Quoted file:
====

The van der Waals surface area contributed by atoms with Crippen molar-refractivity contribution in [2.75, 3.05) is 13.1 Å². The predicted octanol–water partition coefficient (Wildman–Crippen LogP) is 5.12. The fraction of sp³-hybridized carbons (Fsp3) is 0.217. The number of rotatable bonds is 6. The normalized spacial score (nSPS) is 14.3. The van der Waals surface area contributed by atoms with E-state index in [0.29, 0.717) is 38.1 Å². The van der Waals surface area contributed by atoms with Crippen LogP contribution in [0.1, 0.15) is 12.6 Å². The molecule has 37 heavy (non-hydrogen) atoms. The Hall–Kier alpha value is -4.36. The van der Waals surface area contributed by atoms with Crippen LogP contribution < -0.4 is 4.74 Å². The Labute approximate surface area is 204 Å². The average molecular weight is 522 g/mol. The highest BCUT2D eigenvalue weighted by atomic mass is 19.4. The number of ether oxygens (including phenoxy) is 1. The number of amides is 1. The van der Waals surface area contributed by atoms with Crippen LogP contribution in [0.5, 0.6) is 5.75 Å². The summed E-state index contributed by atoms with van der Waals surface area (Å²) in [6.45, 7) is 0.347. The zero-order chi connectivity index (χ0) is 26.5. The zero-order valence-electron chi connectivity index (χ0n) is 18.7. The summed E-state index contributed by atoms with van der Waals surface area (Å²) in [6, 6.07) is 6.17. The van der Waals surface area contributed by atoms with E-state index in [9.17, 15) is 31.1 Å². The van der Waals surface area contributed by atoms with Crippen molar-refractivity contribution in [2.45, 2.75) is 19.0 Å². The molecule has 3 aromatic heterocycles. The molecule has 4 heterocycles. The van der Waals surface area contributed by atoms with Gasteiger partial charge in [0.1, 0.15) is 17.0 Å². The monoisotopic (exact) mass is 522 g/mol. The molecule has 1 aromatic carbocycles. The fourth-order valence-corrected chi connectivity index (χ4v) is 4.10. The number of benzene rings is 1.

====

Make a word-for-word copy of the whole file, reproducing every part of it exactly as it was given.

The van der Waals surface area contributed by atoms with Crippen molar-refractivity contribution in [2.75, 3.05) is 13.1 Å². The predicted octanol–water partition coefficient (Wildman–Crippen LogP) is 5.12. The fraction of sp³-hybridized carbons (Fsp3) is 0.217. The number of rotatable bonds is 6. The normalized spacial score (nSPS) is 14.3. The van der Waals surface area contributed by atoms with E-state index in [0.29, 0.717) is 38.1 Å². The van der Waals surface area contributed by atoms with Crippen LogP contribution in [0.1, 0.15) is 12.6 Å². The molecule has 37 heavy (non-hydrogen) atoms. The Hall–Kier alpha value is -4.36. The van der Waals surface area contributed by atoms with Crippen LogP contribution < -0.4 is 4.74 Å². The Labute approximate surface area is 204 Å². The average molecular weight is 522 g/mol. The highest BCUT2D eigenvalue weighted by atomic mass is 19.4. The number of ether oxygens (including phenoxy) is 1. The number of amides is 1. The van der Waals surface area contributed by atoms with Crippen LogP contribution in [0.5, 0.6) is 5.75 Å². The summed E-state index contributed by atoms with van der Waals surface area (Å²) in [6.45, 7) is 0.347. The zero-order chi connectivity index (χ0) is 26.5. The zero-order valence-electron chi connectivity index (χ0n) is 18.7. The summed E-state index contributed by atoms with van der Waals surface area (Å²) in [6, 6.07) is 6.17. The van der Waals surface area contributed by atoms with E-state index in [9.17, 15) is 31.1 Å². The van der Waals surface area contributed by atoms with Crippen molar-refractivity contribution in [2.45, 2.75) is 19.0 Å². The molecule has 3 aromatic heterocycles. The molecule has 4 heterocycles. The van der Waals surface area contributed by atoms with Gasteiger partial charge in [0.1, 0.15) is 17.0 Å². The monoisotopic (exact) mass is 522 g/mol. The molecule has 1 aromatic carbocycles. The fourth-order valence-corrected chi connectivity index (χ4v) is 4.10. The number of benzene rings is 1.